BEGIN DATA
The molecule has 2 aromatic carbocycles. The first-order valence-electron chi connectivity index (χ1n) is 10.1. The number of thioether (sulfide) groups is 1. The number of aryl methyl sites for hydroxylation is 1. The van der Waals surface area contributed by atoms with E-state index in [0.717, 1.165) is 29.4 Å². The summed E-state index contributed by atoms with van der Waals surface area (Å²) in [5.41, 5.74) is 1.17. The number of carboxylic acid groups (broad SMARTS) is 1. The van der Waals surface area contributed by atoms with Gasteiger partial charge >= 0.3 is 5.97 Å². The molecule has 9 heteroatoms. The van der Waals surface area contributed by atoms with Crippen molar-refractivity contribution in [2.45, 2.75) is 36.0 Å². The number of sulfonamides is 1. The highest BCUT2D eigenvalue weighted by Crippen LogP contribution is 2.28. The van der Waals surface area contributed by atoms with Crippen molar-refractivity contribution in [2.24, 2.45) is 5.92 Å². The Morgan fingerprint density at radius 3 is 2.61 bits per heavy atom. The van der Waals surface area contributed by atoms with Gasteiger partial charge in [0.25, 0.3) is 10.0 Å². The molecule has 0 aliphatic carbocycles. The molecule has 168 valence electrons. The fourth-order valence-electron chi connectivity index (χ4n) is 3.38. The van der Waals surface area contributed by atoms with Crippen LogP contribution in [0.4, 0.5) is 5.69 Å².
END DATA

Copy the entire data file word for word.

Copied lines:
The molecule has 2 aromatic carbocycles. The first-order valence-electron chi connectivity index (χ1n) is 10.1. The number of thioether (sulfide) groups is 1. The number of aryl methyl sites for hydroxylation is 1. The van der Waals surface area contributed by atoms with E-state index in [0.717, 1.165) is 29.4 Å². The summed E-state index contributed by atoms with van der Waals surface area (Å²) in [5.41, 5.74) is 1.17. The number of carboxylic acid groups (broad SMARTS) is 1. The van der Waals surface area contributed by atoms with Gasteiger partial charge >= 0.3 is 5.97 Å². The molecule has 9 heteroatoms. The van der Waals surface area contributed by atoms with Crippen molar-refractivity contribution in [2.45, 2.75) is 36.0 Å². The number of sulfonamides is 1. The highest BCUT2D eigenvalue weighted by Crippen LogP contribution is 2.28. The van der Waals surface area contributed by atoms with Crippen molar-refractivity contribution in [2.24, 2.45) is 5.92 Å². The Morgan fingerprint density at radius 3 is 2.61 bits per heavy atom. The van der Waals surface area contributed by atoms with Gasteiger partial charge in [0.25, 0.3) is 10.0 Å². The molecule has 0 aliphatic carbocycles. The molecule has 168 valence electrons. The fourth-order valence-electron chi connectivity index (χ4n) is 3.38. The van der Waals surface area contributed by atoms with Crippen LogP contribution in [0.4, 0.5) is 5.69 Å².